There was not a strong central authority, in feudal society, as there is in modern society. Political power was dispersed across the numerous lords of the land. In addition, vassals' oaths to protect and serve these lords were voluntary. These social relationships were more in line with the business arrangements and partnerships of modern society. As such, feudal society member often developed relationships with more than one lord.

Feudal society was not a simple pyramid, with the King at the top, lords in the middle and vassals or peasants at the bottom. It was a complex network of relationships, due to the dispersed political power. As mentioned, it was not uncommon for a vassal to pledge his allegiance to more than one lord. This is in stark contrast to modern society where most citizens are aligned with one allegiance to their country of choice.

References

Anomie. (2 Dec. 2004). Retrieved January 25, 2005, from http://en.wikipedia.org/wiki/Anomie.

Feudal society. (9 Jan. 2005). Retrieved January 25, 2005, from http://en.wikipedia.org/wiki/Feudal_society.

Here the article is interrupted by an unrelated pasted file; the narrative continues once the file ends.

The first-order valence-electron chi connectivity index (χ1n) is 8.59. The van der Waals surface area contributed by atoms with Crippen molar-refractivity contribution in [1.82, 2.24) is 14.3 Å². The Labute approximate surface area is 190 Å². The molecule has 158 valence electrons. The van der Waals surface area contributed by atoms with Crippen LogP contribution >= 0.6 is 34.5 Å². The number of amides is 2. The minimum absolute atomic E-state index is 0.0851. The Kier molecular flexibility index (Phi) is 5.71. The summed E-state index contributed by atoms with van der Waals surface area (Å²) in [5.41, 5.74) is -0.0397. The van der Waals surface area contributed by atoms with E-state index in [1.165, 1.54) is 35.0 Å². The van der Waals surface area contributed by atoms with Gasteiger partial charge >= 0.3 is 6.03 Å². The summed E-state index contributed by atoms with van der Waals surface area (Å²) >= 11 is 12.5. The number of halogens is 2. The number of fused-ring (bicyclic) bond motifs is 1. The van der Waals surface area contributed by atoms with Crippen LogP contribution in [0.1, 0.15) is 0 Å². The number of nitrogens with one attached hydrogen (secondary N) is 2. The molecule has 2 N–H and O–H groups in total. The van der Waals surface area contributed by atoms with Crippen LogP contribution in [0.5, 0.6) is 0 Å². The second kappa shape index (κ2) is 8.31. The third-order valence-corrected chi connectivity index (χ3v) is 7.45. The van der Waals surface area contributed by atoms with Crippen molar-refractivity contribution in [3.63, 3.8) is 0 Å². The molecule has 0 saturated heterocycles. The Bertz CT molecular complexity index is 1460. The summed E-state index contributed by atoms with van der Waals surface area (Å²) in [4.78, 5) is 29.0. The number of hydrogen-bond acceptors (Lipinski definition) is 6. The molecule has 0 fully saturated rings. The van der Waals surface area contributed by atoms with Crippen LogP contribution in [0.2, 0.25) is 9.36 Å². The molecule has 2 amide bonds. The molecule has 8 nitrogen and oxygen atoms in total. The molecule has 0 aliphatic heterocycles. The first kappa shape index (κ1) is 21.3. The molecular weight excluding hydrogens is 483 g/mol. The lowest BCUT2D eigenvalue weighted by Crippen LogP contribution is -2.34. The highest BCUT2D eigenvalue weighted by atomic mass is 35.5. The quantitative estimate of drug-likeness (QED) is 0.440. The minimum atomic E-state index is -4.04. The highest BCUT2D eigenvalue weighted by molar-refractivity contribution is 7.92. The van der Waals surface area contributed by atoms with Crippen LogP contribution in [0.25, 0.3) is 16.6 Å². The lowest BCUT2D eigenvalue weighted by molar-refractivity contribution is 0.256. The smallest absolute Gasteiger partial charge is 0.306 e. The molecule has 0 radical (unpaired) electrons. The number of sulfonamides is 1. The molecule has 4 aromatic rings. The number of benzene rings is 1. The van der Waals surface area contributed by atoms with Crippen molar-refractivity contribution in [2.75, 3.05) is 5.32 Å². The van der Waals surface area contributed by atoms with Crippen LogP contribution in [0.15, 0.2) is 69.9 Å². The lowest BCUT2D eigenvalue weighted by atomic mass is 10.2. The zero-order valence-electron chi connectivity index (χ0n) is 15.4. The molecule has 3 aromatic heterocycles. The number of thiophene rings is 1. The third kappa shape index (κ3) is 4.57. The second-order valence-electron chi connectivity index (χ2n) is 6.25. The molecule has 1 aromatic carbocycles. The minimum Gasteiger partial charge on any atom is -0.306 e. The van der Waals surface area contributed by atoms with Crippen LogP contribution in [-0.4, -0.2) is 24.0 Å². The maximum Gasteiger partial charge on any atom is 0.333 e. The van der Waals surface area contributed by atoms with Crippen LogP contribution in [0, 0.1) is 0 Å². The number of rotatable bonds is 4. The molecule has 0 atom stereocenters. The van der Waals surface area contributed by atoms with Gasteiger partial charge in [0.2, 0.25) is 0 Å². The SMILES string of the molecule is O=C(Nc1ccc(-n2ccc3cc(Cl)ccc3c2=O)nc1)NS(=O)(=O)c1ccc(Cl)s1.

Gemeinschaft and Gesellschaft. (18 Dec. 2004). Retrieved January 25, 2005, from http://en.wikipedia.org/wiki/Gemeinschaft.…… [read more]


Welfare and Poverty Term Paper

Term Paper  |  8 pages (2,176 words)
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Poverty, Welfare and Sociology

Poverty: n. (1) being poor, need. (2) scarcity or lack. (Oxford Desk Dictionary and Thesaurus, American Edition, 1997)

Poverty is a term that promotes many different visions: children with hunger-bloated bellies in third-world countries; housing built of packing crates, sheets of scrap metal or plastic, also in third-world countries; slums, usually occupied by recent immigrants to… [read more]


Emile Durkheim Views Society as Having Two Term Paper

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Emile Durkheim

Durkheim views society as having two types of solidarity. One type of which is called the mechanical solidarity and the other is called as organic Solidarity. Mechanical solidarity, according to Durkheim, is the basic form of solidarity that makes society an "organism" as intact rather than just an ensemble of the parts. On the other hand, organic solidarity refers to the social glue that is the outcome of the division of labor in the modern society. Below we define the differences between these kinds of the solidarities.